Of course, much of this frenetic expansion traces to shippers like Amazon, which have traditionally used giants like FedEx, UPS, the U.S. Postal Service and Canada Post for most deliveries. But as loads swell, many are looking for alternatives—especially for complex last-mile jobs. “The big [delivery companies] just can’t deliver everything,” observes Bill Cassidy, senior trucking editor for the Journal of Commerce, a U.S. trade publication, “so you have this explosion of small companies and startups using technology.” In this context, he adds, a firm like Fleet Optics is set to grow “really rapidly.”
This is where Fleet Optics enters the picture. The company launched in early 2015, but its roots trace back to a Ontario-based local trucking outfit founded in 2004 by logistics industry veterans Buckley, John Mann and David Moore. Seeing the surging demand, the trio launched Fleet Optics as a new business devoted to offering shippers more cost-competitive prices for the last-mile, using an incentive-based driver compensation formula instead of traditional hourly rates.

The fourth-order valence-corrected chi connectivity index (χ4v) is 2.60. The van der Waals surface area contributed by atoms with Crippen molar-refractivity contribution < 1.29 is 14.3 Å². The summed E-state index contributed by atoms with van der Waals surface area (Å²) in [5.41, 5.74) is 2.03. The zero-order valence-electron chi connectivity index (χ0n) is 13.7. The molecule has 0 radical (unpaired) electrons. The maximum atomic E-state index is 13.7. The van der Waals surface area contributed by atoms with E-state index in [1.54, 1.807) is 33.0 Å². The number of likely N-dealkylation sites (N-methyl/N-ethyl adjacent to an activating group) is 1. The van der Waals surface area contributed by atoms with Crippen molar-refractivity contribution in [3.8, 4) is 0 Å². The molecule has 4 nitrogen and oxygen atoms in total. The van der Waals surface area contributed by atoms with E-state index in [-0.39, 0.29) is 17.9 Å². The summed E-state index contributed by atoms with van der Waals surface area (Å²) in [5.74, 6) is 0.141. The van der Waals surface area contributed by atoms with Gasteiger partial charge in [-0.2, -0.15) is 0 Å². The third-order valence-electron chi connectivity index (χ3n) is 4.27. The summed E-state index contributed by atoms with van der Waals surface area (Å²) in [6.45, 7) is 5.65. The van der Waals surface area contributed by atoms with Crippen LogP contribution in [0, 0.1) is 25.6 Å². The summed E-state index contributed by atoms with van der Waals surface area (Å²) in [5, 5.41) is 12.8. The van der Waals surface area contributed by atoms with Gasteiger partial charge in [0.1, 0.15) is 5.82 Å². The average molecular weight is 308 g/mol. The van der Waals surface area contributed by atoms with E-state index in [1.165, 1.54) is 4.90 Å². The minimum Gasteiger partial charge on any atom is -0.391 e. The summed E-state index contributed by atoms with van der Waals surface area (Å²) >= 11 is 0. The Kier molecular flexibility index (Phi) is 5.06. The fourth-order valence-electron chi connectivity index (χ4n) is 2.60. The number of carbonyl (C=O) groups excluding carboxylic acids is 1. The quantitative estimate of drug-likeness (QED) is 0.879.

The company’s earliest clients were business-to-business, but demand quickly tipped into helping retailers and manufacturers get products to end consumers—and fast. Help was definitely needed: People were buying more and more stuff online, producing both greater expectations (thanks to Amazon, same-day delivery is becoming the status quo) and agitation (what veteran retail analyst John Williams calls “the piss-off point”—that very familiar irritation of waiting all day for a delivery, only for it to arrive in the five minutes you’ve stepped out for an errand).
Buckley and Mann saw an opportunity to solve both problems with data. Working with a team of developers, they created an app that allows consumers to find out, in real time, exactly where their package is and, more important, when it will be delivered. Think Uber’s interface, but for boxes. “Our differentiator is combining final-mile logistics with transparency and visibility,” explains Trevor Priest, the company’s business development partner. Indeed, if you’re expecting a parcel from a retailer that uses Fleet Optics, you’ll get texts updating you on its ETA, plus links to the tracking status of the truck and driver bringing it to your door. Consumers, unsurprisingly, love it.